I arrived as Fresh American Meat. When Gary picked me up from the train station and we arrived home he announced, “I found an American!”

That day I was greeted with a lovely lunch and some introductory conversations. But then we were off to explore.

Wivenhoe Dam was on the agenda, about 50 miles from Brisbane. We ended up at a place that’s actually an artificial lake, which made swimming safe (no crocs to worry about!)

A day at the dam

As Gary inflated the kayak and Clancy put on her lifejacket and immediately took to the water, Angie pointed in the distance.

“Look there they are! Some kangaroos!”

I almost fell over in shock. Wild kangaroos were galloping and bouncing about. I definitely was somewhere far away from home.

Where was I? What day was it? How was I on the other side of the world where marsupials bounced around freely? I grew up in the Midwest of America with the likes of squirrels and deer. To be honest, kangaroos are a bit mangy and not very cute.  They’re just as common as deer back in the U.S., but that didn’t make it any less cool to see them hopping around.

Straight up chillin’. Australia’s hot, yo!

Gary and I paddled in the kayak around the lake, taking in the scenery. He was very curious about me and admitted to adoring America and Americans.

“So what do you think of this place?” Gary asked me.

I could see were enormous, beautiful bluish grey mountains in the horizon. The sun was hot on my face and the sunglasses I had borrowed from Angie kept slipping off my nose. All I could conjure up was that this area of Australia reminded me of a tropical Vermont.

I think that observation amused Gary because I heard him repeat it several times throughout my stay with them. Having traveled America extensively, he was very familiar with the North east and I think his laugh was in a surprised agreement. What a strange pairing, Vermont and Australia. But what can I say? It worked.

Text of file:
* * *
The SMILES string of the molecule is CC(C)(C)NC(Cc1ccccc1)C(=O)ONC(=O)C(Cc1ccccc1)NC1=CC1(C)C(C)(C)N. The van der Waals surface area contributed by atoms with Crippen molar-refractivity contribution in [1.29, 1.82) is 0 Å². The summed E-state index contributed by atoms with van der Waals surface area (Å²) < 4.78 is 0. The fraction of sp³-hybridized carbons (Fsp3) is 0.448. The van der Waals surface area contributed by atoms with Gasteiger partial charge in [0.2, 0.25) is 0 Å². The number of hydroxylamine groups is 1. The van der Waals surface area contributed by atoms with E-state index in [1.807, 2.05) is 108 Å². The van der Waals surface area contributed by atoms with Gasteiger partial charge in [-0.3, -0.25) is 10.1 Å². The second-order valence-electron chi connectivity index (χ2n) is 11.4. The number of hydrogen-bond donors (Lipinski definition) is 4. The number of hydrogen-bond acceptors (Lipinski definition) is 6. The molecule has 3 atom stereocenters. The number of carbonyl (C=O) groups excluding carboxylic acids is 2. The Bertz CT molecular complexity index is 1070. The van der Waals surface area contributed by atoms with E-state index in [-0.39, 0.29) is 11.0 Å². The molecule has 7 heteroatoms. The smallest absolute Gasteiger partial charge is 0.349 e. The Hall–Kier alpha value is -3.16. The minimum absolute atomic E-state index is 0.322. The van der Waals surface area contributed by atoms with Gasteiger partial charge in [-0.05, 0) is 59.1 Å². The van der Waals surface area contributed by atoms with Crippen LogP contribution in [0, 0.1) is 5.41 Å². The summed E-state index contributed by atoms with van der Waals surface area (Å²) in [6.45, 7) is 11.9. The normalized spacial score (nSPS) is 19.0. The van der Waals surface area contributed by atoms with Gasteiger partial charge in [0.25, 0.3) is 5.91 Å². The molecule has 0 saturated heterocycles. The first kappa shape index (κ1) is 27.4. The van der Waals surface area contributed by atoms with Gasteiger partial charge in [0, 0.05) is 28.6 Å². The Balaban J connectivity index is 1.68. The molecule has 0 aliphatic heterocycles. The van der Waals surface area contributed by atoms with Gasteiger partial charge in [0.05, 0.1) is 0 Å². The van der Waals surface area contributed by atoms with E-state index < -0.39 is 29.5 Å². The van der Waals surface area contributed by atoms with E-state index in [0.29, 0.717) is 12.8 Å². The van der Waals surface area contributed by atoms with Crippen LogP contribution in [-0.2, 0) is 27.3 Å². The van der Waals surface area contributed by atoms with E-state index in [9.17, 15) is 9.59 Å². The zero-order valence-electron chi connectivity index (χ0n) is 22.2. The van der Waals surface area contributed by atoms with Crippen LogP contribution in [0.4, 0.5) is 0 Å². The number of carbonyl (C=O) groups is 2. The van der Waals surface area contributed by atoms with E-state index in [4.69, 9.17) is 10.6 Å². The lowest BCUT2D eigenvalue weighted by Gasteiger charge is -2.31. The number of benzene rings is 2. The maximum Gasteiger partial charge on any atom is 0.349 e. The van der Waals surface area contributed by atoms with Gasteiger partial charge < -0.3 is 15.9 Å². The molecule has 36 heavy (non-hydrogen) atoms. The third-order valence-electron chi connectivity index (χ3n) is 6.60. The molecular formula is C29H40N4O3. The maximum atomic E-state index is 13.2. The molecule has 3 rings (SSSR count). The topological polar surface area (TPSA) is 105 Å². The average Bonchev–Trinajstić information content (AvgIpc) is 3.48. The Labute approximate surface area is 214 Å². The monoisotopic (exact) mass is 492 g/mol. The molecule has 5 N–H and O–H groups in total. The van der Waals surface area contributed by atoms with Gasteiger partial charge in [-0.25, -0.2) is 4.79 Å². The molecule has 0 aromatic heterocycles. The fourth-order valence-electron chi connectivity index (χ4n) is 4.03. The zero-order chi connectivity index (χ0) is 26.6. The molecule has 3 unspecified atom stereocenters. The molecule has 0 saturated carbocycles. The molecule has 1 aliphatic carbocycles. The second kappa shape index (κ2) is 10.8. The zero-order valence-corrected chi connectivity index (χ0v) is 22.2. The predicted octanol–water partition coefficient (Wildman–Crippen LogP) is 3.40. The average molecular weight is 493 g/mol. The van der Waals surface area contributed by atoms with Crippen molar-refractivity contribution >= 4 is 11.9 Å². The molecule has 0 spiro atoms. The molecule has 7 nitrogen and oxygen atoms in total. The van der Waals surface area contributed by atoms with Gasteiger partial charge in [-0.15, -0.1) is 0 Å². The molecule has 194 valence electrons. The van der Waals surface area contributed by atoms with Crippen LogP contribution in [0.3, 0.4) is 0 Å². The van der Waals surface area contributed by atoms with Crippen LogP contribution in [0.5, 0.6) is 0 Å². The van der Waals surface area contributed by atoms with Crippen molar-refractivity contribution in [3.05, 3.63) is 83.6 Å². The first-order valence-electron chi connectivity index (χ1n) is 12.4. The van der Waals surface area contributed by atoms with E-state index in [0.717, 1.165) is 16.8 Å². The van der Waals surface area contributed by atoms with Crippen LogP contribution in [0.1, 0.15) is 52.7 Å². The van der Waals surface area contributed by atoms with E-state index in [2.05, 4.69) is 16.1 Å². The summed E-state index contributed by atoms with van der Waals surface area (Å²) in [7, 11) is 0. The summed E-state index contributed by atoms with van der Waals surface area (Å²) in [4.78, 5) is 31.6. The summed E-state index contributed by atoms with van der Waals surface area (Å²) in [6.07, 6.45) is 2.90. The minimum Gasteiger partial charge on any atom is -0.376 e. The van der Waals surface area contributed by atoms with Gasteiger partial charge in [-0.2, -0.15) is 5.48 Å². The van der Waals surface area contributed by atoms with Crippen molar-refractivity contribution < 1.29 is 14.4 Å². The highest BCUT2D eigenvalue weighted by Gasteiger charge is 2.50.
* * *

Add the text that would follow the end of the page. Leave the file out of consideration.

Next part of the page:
We had a delicious barbecue next to the lake as the sun set. Typical fare was had like sausages, bread, steaks and chips.

Fire up the barbie

Shortly thereafter, I went to the bathroom and almost sat on the biggest toad I’ve ever seen camped out in the toilet. I then saw an enormous spider, the likes of something you’d see in a zoo. To Ozzies, that’s the norm. They’re just part of the Australian package.

Let it be known: if you’re weary of wildlife, exercise caution when planning your Australian holiday! I never let it get the best of me, but the squirmish better beware.

After sunset we left and I felt lucky and happy to be taken in by such a kind family who wanted to show me their little slice of Queensland heaven.

It’s official: 2012 is my RTW trip year

After much internal debating (Mainly of where to go, not whether or not I was going to go), I’ve officially embarked on my Round the World (RTW) trip.

I’ve read Bootsnall’s articles about  RTW trips, have followed many travel bloggers RTW trips and never thought this was possible for someone like me. I watched television and my heart ached at the thought of Paris and Amsterdam. I knew one day I’d eat Pho on the streets of Thailand and see a howler monkey in the rainforests of Costa Rica. But I never thought my RTW trip would happen so…haphhazzardly.

After I decided to live deliberately, challenging the status quo and going against the grain, I quit my waitressing job and my life in Philadelphia. I was living close to my sister and my friend had just moved to Philly so that we could live together. I felt a bit guilty dropping my life so suddenly, but one day, as it tends to happen, it hit me:  I have savings. I have an insatiable wanderlust. I. have. to. go. NOW!

I started innocently enough in Australia. Big deal, right? It rocked my world. I’m a changed person. I came home craving and wanting more experiences. I stayed a month and enjoyed myself so much, I’ve made the solid decision to stay on the road until my 26th birthday in September.

This picture alone was worth the trip to Oz

I thought I’d come home and work after Australia. But the more I tried to think about what job I would do, I would draw a blank. Go back to school? I wondered, maybe try to get an office job?, hell, maybe I’ll even waitress again. Somehow these all placed second to my desires and the perfect storm of opportunities bestowed upon me.

So after 2 blissful weeks in California, another 4 in Australia and a week of soul-searching in Chicago, I’ve officially decided to keep traveling until I run out and steam. I’m embarking on phase two of my journey this Sunday with some United States destinations I’ve always wanted to see. I fly into Portland to couchsurf, possibly visiting Austin, Texas, flying in Los Angeles at the end of the month to visit a friend, then taking a flight to Hawaii (big island) where I hope to spend the month. After Hawaii, I head to Costa Rica to Helpx on an organic farm (or resort, whichever will take me) and try to spend a month in Latin America (Possible destinations: Peru, Ecuador, Belize, Honduras) to improve my Spanish.

Current mission: find a more beautiful sunset. Wivenhoe Dam, Australia

From Latin America, I’ll fly to Japan, hit up S.E. Asia for a month and finish with a tour through Europe via Eurorail Pass.